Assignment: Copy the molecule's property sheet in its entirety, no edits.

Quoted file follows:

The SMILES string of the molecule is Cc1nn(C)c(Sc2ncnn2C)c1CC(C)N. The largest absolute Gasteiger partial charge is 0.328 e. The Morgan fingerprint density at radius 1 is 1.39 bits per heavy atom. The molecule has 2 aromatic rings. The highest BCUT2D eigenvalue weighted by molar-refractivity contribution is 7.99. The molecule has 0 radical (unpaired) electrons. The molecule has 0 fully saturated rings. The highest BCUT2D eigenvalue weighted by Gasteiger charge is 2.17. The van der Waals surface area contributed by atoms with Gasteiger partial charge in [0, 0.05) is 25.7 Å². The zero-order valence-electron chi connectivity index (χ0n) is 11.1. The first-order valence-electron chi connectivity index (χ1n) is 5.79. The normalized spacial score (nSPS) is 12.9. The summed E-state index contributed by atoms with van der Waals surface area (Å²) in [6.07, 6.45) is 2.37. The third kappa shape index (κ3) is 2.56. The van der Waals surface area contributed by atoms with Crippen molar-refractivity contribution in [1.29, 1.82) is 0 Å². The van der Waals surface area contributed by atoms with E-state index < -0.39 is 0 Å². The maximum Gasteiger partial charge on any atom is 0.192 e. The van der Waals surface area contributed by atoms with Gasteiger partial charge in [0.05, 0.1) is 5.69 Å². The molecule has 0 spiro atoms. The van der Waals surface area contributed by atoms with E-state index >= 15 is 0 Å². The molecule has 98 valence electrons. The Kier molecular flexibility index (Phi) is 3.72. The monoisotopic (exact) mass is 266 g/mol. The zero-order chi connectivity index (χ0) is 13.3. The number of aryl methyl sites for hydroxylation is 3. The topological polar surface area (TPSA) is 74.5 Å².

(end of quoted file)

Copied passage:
The SMILES string of the molecule is Cc1nn(C)c(Sc2ncnn2C)c1CC(C)N. The largest absolute Gasteiger partial charge is 0.328 e. The Morgan fingerprint density at radius 1 is 1.39 bits per heavy atom. The molecule has 2 aromatic rings. The highest BCUT2D eigenvalue weighted by molar-refractivity contribution is 7.99. The molecule has 0 radical (unpaired) electrons. The molecule has 0 fully saturated rings. The highest BCUT2D eigenvalue weighted by Gasteiger charge is 2.17. The van der Waals surface area contributed by atoms with Gasteiger partial charge in [0, 0.05) is 25.7 Å². The zero-order valence-electron chi connectivity index (χ0n) is 11.1. The first-order valence-electron chi connectivity index (χ1n) is 5.79. The normalized spacial score (nSPS) is 12.9. The summed E-state index contributed by atoms with van der Waals surface area (Å²) in [6.07, 6.45) is 2.37. The third kappa shape index (κ3) is 2.56. The van der Waals surface area contributed by atoms with Crippen molar-refractivity contribution in [1.29, 1.82) is 0 Å². The van der Waals surface area contributed by atoms with E-state index < -0.39 is 0 Å². The maximum Gasteiger partial charge on any atom is 0.192 e. The van der Waals surface area contributed by atoms with Gasteiger partial charge in [0.05, 0.1) is 5.69 Å². The molecule has 0 spiro atoms. The van der Waals surface area contributed by atoms with E-state index >= 15 is 0 Å². The molecule has 98 valence electrons. The Kier molecular flexibility index (Phi) is 3.72. The monoisotopic (exact) mass is 266 g/mol. The zero-order chi connectivity index (χ0) is 13.3. The number of aryl methyl sites for hydroxylation is 3. The topological polar surface area (TPSA) is 74.5 Å².